Govt "acutely aware that skills development is crucial"

DCMS recognises that ICT offerings are in need of reform, supportive of Next Gen action plan

The Department for Culture, Media and Sport has responded to the Livingstone Hope review, offering support for the Next Gen action plan.

"The economic and cultural value of the UK's video games and VFX sectors is clear and the long-term potential of their global markets present a great opportunity for UK-based businesses," said Creative Industries Minister Ed Vaizey, who commissioned the initiative in July 2010.

"It is an industry that has real potential to create the high quality jobs of the future that will be so important as we recover from the recession. We need to invest in talent that will ensure the UK remains at the forefront of games creativity."

The Next Gen plan offered 20 recommendations to boost the video games and visual effect industries in the UK, and the response which, it should be noted, has come from the Department for Culture, Media and Sport, rather than the Department for Education, is broadly supportive of them all.

"We are acutely aware that skills development is a crucial issue for the sectors if we are to build on their reputation and exploit the growing market opportunities. Next Gen sets out some compelling ideas for how the UK can be transformed into a world leader in video games and VFX."

It recognises that current ICT offerings in schools are in need of reform, with special mention given to improving the standard of teaching and the use of computer programmes to teach maths.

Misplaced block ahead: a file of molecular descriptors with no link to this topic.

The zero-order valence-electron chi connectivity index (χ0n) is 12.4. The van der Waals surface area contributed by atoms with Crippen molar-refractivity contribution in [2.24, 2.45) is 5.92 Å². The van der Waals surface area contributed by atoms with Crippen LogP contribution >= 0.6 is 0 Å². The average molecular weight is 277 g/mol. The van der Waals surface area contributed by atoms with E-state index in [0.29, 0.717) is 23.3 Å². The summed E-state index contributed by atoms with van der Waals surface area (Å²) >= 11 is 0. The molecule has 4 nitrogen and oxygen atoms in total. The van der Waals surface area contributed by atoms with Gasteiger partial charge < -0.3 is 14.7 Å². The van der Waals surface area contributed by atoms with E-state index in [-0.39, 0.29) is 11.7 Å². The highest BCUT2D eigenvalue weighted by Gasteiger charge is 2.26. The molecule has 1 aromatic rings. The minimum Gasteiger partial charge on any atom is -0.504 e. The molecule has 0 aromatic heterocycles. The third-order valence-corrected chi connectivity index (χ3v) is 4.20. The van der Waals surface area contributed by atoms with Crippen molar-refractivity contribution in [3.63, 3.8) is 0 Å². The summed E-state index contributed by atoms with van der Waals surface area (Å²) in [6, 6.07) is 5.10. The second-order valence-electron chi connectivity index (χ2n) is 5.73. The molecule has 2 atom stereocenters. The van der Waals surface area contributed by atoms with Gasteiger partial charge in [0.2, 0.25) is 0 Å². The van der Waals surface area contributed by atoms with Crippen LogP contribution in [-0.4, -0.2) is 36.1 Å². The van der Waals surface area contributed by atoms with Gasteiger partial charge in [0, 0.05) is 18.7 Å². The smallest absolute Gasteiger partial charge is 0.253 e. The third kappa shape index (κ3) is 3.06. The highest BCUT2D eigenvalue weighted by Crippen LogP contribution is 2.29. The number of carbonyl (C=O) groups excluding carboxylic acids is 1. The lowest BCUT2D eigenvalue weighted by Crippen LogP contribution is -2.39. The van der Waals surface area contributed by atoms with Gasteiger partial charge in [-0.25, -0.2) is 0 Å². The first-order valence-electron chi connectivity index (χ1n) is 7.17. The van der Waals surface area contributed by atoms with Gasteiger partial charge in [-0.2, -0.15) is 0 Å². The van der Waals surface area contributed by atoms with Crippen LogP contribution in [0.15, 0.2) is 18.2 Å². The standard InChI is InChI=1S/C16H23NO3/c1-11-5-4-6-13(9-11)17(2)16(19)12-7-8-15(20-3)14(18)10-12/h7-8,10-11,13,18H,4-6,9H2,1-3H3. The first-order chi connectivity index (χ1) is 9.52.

The Next Gen plan also included the call for a video games and visual effects career strategy, but the response makes clear while reforms are planned for career's advice within schools, the content will still be left largely to the institutions.

"The Government will not prescribe what schools should do. As part of providing independent, impartial advice about options, schools may choose to bring in external careers professionals either for particular pupils or at particular stages, but this should be for the school to decide."

It was however supportive of plans for the industry to provide online resources for students and teachers.

Higher education will also be addressed, although industry accreditation of course will not necessarily lead to a promise of HEFCE funding. What is vigorously supported is communication and co-operation between the industry and university courses to provide information for students and future employment, as well as increasing awareness of games and visual effects as employment opportunities.

"What we would like is much more contact between employers and the HE sector to ensure skill needs are addressed," said the response.

"We are already seeing great examples of the large employers such as Blitz Games, BabyCow and IBM, backing specific courses or direct engagement through academy sponsorship, internship programmes and apprenticeships."

Eidos life president Ian Livingstone gave his thoughts on the government's response earlier today.

"The government's response to the Livingstone Hope Review is very encouraging," he said.

"To recognise that the current ICT programme is insufficiently rigorous is a great step forward and opens the door to curriculum reform. Computer science is essential knowledge for the 21st century and we recommend nothing less than it being included in the national curriculum. The UKIE-backed Next Gen Skills coalition will continue to work with government to try to make this happen."